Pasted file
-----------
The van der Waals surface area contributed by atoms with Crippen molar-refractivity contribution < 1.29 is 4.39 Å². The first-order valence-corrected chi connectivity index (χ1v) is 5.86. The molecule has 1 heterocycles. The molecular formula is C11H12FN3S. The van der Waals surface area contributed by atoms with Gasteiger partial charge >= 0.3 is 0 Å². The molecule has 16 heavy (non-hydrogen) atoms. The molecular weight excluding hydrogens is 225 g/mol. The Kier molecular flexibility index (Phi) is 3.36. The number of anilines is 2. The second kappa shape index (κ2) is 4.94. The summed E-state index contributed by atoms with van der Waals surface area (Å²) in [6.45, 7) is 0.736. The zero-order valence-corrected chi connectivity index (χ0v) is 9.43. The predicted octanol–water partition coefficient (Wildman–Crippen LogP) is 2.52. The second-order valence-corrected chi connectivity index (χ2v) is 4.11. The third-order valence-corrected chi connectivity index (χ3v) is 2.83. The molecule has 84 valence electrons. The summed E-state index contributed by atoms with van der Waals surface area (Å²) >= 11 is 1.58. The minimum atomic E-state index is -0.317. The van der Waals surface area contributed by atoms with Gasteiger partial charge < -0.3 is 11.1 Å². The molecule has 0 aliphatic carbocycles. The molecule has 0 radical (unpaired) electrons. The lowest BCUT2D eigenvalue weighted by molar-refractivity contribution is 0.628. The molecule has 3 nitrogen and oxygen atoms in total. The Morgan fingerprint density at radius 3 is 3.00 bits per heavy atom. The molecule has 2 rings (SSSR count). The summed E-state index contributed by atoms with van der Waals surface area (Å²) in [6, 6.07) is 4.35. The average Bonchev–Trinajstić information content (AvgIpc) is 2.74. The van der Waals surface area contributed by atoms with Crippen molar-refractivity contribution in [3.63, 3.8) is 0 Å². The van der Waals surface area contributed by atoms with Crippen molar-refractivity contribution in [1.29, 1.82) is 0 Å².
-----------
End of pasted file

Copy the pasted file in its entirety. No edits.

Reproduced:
The van der Waals surface area contributed by atoms with Crippen molar-refractivity contribution < 1.29 is 4.39 Å². The first-order valence-corrected chi connectivity index (χ1v) is 5.86. The molecule has 1 heterocycles. The molecular formula is C11H12FN3S. The van der Waals surface area contributed by atoms with Gasteiger partial charge >= 0.3 is 0 Å². The molecule has 16 heavy (non-hydrogen) atoms. The molecular weight excluding hydrogens is 225 g/mol. The Kier molecular flexibility index (Phi) is 3.36. The number of anilines is 2. The second kappa shape index (κ2) is 4.94. The summed E-state index contributed by atoms with van der Waals surface area (Å²) in [6.45, 7) is 0.736. The zero-order valence-corrected chi connectivity index (χ0v) is 9.43. The predicted octanol–water partition coefficient (Wildman–Crippen LogP) is 2.52. The second-order valence-corrected chi connectivity index (χ2v) is 4.11. The third-order valence-corrected chi connectivity index (χ3v) is 2.83. The molecule has 84 valence electrons. The summed E-state index contributed by atoms with van der Waals surface area (Å²) >= 11 is 1.58. The minimum atomic E-state index is -0.317. The van der Waals surface area contributed by atoms with Gasteiger partial charge < -0.3 is 11.1 Å². The molecule has 0 aliphatic carbocycles. The molecule has 0 radical (unpaired) electrons. The lowest BCUT2D eigenvalue weighted by molar-refractivity contribution is 0.628. The molecule has 3 nitrogen and oxygen atoms in total. The Morgan fingerprint density at radius 3 is 3.00 bits per heavy atom. The molecule has 2 rings (SSSR count). The summed E-state index contributed by atoms with van der Waals surface area (Å²) in [6, 6.07) is 4.35. The average Bonchev–Trinajstić information content (AvgIpc) is 2.74. The van der Waals surface area contributed by atoms with Crippen molar-refractivity contribution in [3.63, 3.8) is 0 Å². The van der Waals surface area contributed by atoms with Crippen molar-refractivity contribution in [1.29, 1.82) is 0 Å².